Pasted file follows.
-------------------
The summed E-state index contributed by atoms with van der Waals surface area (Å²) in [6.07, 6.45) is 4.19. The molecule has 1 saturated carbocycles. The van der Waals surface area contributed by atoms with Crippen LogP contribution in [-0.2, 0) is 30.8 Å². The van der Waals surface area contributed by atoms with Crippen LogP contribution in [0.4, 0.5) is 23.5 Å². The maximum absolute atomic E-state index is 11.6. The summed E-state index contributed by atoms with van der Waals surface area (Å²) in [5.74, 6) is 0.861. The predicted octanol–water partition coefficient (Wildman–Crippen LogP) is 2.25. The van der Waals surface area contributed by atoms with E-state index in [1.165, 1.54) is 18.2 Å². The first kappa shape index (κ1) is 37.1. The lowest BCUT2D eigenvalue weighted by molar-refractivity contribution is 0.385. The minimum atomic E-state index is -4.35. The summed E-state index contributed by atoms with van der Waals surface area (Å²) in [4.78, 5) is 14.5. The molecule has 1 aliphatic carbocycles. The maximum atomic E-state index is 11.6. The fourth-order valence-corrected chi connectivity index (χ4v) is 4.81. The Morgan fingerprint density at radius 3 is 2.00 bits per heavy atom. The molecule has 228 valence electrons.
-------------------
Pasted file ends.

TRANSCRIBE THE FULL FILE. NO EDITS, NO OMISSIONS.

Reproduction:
The summed E-state index contributed by atoms with van der Waals surface area (Å²) in [6.07, 6.45) is 4.19. The molecule has 1 saturated carbocycles. The van der Waals surface area contributed by atoms with Crippen LogP contribution in [-0.2, 0) is 30.8 Å². The van der Waals surface area contributed by atoms with Crippen LogP contribution in [0.4, 0.5) is 23.5 Å². The maximum absolute atomic E-state index is 11.6. The summed E-state index contributed by atoms with van der Waals surface area (Å²) in [5.74, 6) is 0.861. The predicted octanol–water partition coefficient (Wildman–Crippen LogP) is 2.25. The van der Waals surface area contributed by atoms with E-state index in [1.165, 1.54) is 18.2 Å². The first kappa shape index (κ1) is 37.1. The lowest BCUT2D eigenvalue weighted by molar-refractivity contribution is 0.385. The minimum atomic E-state index is -4.35. The summed E-state index contributed by atoms with van der Waals surface area (Å²) in [4.78, 5) is 14.5. The molecule has 1 aliphatic carbocycles. The maximum atomic E-state index is 11.6. The fourth-order valence-corrected chi connectivity index (χ4v) is 4.81. The Morgan fingerprint density at radius 3 is 2.00 bits per heavy atom. The molecule has 228 valence electrons.